Reasons why people choose to migrate from their place of birth to another country vary. For some, migration is for safety reasons and for others migration is the opportunity to make money and support the rest of the family back home.
Sadly, migration to another country is at times at the expense of losing the lives of loved ones. In 2017, The Guardian reported that “More than 22,500 migrants have reportedly died or disappeared globally since 2014 – more than half of them perishing while attempting to cross the Mediterranean, according to a study by the International Organisation for Migration (IOM).”
Libya is the popular and preferred passage destination for migrants and refugees trying to get to Europe by sea. People from countries such as Senegal, Nigeria, Somalia, Eretria and Gambia are amongst those who have lost their lives trying to get into Europe. Over 120,000 people arrived in Europe by sea in 2017– “most departed from Libya bound for Italy, from Turkey bound for Greece or, more recently, from Morocco bound for Spain. About 82% of all migrants were travelling to Italy from Libya.”
According to the International Organization for Migration (IOM) in the last three years, 150,000 people (each year) have made the dangerous crossing across the Mediterranean Sea from Libya. For four years in a row, 3,000 refugees have died while attempting the journey – (Casey Quackenbush. 2017).
Many people to date are still crossing the Mediterranean Sea although aware of the risk associated to it. With Smugglers operating from the Libyan coast offering support to migrants for money, many people are filled with determination and hope to see Europe at the end of their journeys. Some people never see Europe and some are met with unexpected realities of trafficking and slavery.
There have been accounts of Black African slaves circulating in Libya for the past 2 years. Victims who were held at detention centers in Libya following attempts to get into Europe reported that, “We endured physical torture but the mental torture was worse. Our captors would systematically choose people unable to pay to set an example” (Aljazeera) – some others reported that “They give us out to their friends. They don’t pay us. It’s just hard labour; if you’re not fast with your job you get beaten.” Some were forced to work on farm and given food every few days and given sea water to drink.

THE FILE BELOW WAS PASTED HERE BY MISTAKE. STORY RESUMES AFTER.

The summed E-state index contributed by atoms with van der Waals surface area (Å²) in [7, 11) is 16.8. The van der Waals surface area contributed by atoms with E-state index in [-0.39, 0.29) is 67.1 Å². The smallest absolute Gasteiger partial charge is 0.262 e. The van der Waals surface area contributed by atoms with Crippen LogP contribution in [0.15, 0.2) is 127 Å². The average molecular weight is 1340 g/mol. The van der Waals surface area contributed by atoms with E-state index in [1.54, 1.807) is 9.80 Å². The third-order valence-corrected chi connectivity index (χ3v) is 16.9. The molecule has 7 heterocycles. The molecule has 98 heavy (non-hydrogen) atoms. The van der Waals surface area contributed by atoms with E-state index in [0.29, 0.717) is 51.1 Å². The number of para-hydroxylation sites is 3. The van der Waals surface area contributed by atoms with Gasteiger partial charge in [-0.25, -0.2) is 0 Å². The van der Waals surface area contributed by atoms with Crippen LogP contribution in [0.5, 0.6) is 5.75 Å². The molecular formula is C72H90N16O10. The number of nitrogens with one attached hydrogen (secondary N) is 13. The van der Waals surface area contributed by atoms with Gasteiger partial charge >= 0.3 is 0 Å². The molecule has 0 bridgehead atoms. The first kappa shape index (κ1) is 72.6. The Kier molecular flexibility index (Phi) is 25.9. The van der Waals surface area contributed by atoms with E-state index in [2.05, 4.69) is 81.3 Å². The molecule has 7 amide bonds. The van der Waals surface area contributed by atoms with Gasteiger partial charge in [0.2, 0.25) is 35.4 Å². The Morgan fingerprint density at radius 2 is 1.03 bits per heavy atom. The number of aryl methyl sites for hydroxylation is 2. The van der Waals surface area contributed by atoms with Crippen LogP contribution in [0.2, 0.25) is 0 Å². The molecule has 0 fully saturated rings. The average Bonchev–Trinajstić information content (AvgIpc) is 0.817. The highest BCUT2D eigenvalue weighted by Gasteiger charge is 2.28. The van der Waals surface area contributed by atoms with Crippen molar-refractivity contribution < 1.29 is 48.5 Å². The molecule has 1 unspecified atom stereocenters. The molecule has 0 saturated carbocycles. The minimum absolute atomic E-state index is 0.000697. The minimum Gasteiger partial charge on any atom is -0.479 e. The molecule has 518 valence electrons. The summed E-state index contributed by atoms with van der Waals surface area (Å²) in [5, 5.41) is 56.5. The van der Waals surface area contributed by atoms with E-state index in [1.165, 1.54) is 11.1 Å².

It is possible that some of these migrants are imported into the UK and other surrounding countries. Modern slavery is still a thriving business in Britain today, with up to 13000 estimated to be victims of trafficking (AntiSlavery.org).
To tackle the issue of slavery in Libya, it has been reported that the Libyan government have launched an investigation into the “allegations”. It has also been reported that Libya has reached a deal with E.U. and African leaders to “allow the emergency repatriation of refugees and migrants facing abuse in its detention centers”. The Libyan government has agreed to launch a transit center for vulnerable refugees.
It is evident that, migration to Europe and other continents Is still an ongoing issue and will likely carry on for many people as long as danger and poverty is common in their countries of origin.
Eugenio Lilli, department of war studies and founding chairman of King’s College US Foreign Policy Research Group stated that “The only way to permanently ease the migrant situation in Europe is to get serious about solving the conflicts that make people flee their home countries in the first place”.
Nick Cowen- PhD candidate, department of political economy stated that “the best way for Europe to help would be to offer immediate legal residency and access to labour markets. It might be politically expedient to restrict access to some welfare benefits but most migrants will be keen to work regardless”.
Finding solution to manage and minimise the death and slavery of vulnerable individuals crossing the Mediterranean Sea into Europe Is a task for both the government and society.
You can support and raise awareness about this issue by:
- Being informed: Learn about the current issues faced by migrants trying to get into Europe. Learn about slavery and the impact it has (and still having) on people
- Donate to charities supporting victims. Donate your time to help victims of such disasters.
- Spreading the news: Talk about such issues with friends and loved ones, challenge unjust views you may come across or hear, follow news about such matters and use your social media as a platform to help educate others about such issues.
- Be conscious and alert: Know the signs of modern slavery and what to look for, it is very common and could be taking place near you, if you suspect someone is a victim of trafficking or slavery report it to the police by calling 101, 999 in cases of emergency or contact the Modern Slavery Helpline on: 08000 121 700.
References and Further Reading
- https://www.youtube.com/watch?v=P7lCbzHGnBQ – YouTube Video Slavery in Libya
- https://www.youtube.com/watch?v=u8cg5hhHJlA – YouTube Video- life and death at the Mediterranean Sea.